The past year has posed many challenges to the wedding industry, and many newly engaged couples have had to completely change their wedding planning process to keep up. The checklist, the tool that wedding planners and brides rely on the most in the weeks before the ceremony, has become less reliable in the age of last minute COVID-related cancellations. Before the pandemic, checklists would typically manage when the caterer, venue, and rental company needed final counts. However, the unpredictability of COVID-19 and vaccine rollout means that these numbers can change up to five days prior to your ceremony, making your pre-ceremony checklist less dependable. Keeping all that in mind, here’s how to prepare for last minute COVID-19 cancellations at your ceremony.
While it’s expected for your guest count to fluctuate during these times, it’s important to keep all involved vendors updated of your headcount throughout this process. If you have 10-15 people that are no longer able to attend your reception, let your vendors know so they do not set an extra table and hire a staff member your reception no longer requires.
On the other end, it’s helpful to communicate with your guests as your ceremony approaches, highlighting the updated details of locations, times, and dress code. Lack of vendor resources and staff, COVID restrictions, and last minute cancellations might mean you have to shorten your guest list. It may be difficult for some brides to inform friends or family that they are no longer able to attend their ceremony because of COVID. Organize a series of small lunches or get togethers with those who can no longer attend your wedding to help them feel included and to keep the celebrations going.
Many businesses are still operating under a 10-14 day quarantine. Plan your alterations date 2 weeks (or more) before you actually need your altered gown. Communicate with your vendors throughout this process and ask about their protocols should your alterations be delayed longer than 14 days.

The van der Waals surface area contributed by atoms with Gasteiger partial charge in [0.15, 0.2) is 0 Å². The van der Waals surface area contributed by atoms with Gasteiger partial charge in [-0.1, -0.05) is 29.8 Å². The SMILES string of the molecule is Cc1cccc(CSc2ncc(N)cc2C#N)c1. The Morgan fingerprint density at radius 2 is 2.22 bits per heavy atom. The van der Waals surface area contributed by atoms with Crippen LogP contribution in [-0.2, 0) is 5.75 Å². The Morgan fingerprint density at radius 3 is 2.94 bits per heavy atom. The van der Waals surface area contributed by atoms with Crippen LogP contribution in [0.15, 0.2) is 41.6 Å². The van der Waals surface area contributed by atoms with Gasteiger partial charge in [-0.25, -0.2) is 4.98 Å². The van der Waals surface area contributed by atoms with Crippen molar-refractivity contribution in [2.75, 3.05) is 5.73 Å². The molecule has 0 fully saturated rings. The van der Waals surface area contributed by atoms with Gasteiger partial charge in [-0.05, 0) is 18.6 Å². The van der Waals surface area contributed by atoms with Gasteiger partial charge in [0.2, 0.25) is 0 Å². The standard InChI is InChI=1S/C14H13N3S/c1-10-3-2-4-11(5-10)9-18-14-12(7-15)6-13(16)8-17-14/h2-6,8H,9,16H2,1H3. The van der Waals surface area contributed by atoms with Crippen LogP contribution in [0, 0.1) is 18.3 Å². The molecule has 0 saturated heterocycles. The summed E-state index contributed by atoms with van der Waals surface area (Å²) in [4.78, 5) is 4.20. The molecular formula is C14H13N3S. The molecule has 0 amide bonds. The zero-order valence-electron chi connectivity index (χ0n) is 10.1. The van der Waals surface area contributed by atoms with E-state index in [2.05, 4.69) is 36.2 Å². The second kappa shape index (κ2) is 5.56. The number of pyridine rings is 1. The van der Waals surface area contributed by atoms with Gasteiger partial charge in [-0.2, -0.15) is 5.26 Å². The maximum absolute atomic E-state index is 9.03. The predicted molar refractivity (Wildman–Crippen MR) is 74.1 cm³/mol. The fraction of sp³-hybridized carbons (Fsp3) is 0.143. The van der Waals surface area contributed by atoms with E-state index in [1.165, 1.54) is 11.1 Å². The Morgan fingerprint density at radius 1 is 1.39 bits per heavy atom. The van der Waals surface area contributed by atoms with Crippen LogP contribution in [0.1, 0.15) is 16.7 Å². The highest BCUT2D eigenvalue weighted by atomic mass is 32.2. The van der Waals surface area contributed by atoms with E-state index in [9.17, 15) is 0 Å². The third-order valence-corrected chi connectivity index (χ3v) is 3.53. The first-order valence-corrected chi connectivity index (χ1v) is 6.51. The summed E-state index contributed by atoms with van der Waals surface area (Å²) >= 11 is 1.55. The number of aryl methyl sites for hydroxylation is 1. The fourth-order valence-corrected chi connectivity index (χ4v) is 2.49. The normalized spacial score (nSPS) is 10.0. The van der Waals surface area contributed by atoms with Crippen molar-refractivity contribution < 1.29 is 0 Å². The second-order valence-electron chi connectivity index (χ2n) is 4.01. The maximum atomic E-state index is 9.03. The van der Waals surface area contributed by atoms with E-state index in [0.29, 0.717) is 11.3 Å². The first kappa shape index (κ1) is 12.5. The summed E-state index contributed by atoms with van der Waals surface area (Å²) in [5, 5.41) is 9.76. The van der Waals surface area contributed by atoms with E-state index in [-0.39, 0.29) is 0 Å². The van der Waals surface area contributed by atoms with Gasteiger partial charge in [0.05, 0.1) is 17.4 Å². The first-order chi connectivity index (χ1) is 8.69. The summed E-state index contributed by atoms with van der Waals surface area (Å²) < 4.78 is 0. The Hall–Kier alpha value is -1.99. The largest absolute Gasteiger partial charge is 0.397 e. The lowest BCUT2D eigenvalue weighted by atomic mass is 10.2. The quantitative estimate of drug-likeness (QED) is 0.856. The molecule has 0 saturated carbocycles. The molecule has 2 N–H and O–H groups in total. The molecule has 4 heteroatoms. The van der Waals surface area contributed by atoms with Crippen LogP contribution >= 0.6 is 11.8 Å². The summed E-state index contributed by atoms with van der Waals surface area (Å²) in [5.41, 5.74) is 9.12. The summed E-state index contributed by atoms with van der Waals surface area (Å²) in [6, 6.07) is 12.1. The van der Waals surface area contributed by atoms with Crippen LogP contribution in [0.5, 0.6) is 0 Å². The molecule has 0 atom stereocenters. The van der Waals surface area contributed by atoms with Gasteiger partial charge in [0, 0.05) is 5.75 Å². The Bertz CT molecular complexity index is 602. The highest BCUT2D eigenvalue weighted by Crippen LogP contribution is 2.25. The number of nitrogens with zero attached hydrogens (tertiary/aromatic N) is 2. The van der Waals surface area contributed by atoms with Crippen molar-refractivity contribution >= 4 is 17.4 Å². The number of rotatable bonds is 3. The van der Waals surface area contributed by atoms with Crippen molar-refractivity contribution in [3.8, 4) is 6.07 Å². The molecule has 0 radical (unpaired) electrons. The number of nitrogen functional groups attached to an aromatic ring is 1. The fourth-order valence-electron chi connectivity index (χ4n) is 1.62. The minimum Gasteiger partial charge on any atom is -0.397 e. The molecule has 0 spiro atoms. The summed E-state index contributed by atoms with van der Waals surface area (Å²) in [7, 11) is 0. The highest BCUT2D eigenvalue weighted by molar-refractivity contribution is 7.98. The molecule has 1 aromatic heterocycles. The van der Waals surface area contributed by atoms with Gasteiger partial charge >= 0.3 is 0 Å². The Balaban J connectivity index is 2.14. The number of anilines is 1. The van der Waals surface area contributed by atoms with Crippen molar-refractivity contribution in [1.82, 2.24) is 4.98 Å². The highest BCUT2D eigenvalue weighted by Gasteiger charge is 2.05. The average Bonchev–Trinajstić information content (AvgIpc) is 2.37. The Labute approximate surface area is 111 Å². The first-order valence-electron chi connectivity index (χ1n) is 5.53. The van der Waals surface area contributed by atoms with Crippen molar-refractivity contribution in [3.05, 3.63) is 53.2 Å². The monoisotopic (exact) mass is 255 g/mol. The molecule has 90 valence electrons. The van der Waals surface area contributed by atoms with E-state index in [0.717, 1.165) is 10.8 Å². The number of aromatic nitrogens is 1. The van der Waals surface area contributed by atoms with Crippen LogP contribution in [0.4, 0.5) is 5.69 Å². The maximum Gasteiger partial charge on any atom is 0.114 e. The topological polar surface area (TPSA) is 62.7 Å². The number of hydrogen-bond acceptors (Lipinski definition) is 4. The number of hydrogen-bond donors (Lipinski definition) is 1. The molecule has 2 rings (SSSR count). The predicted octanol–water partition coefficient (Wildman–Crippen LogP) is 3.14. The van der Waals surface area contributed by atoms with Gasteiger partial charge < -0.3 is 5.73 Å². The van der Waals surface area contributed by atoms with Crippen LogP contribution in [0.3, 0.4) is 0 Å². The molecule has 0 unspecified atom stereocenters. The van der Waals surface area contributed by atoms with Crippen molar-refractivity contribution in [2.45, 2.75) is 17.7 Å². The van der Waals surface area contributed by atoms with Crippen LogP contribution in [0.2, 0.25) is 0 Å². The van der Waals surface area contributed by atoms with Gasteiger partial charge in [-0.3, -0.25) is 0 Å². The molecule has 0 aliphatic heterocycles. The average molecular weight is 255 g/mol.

Additionally, there is a widespread inventory problem across the country. To ensure your dress and your groomsmen’s suits have enough fabric and to ensure those working on your garments have enough time, reserve a few weeks over the recommended amount of time on all rental items.
Prior to COVID, rentals such as linens, plates, glassware and chairs would be reserved three to four months before your ceremony. Now, these items are being reserved nine months ahead of the big day. As vaccine rollouts increase and the the country prepares for a huge influx in larger events, it’s better to secure as many details as possible far ahead of time. As soon as you have your ceremony date and venue, reserve all other vendors for the higher end of your guest count. Securing these items nine months in advance at minimum will help ensure that they will be available the day of your wedding and will lessen your prep work as your big day approaches.
Because the hospitality industry has had to lay off so many workers, there’s a chance that the employees originally hired to help with your wedding may no longer be available. Do some research on the vendors you hire to make sure they are experienced individuals and confirm who will be on site on your wedding day. Additionally, make sure you have backups for all hired vendors and ask each of your vendors—especially your hairstylist, makeup team, and photographer—what they’re plan is if they or a staff member gets COVID.
Understanding how to prepare for last minute COVID-19 cancellations at your ceremony and attending to these confirmations as early as possible helps ensure that you won’t have an unexpected mishap and not enough time to address it. Once you have these four crucial details settled, you are ready to fill in the smaller details in your regular ceremony checklist and to have a dream wedding celebrating safely with your loved ones.
By Katherine Frost
Katherine Frost started her career in sales for a DMC (Destination Management Company), and then grew her first wedding and event planning company, A Frosted Affair, with this combined sales and operational knowledge as well as her love for making things beautiful and memorable. After 10+ years in the events industry, it became apparent the technology available to event professionals was lacking, so Katherine pivoted in early 2019 to assemble a team to help streamline the planning process and created ORO, a truly all-in-one platform to plan and manage events.
Images provided by Katherine Frost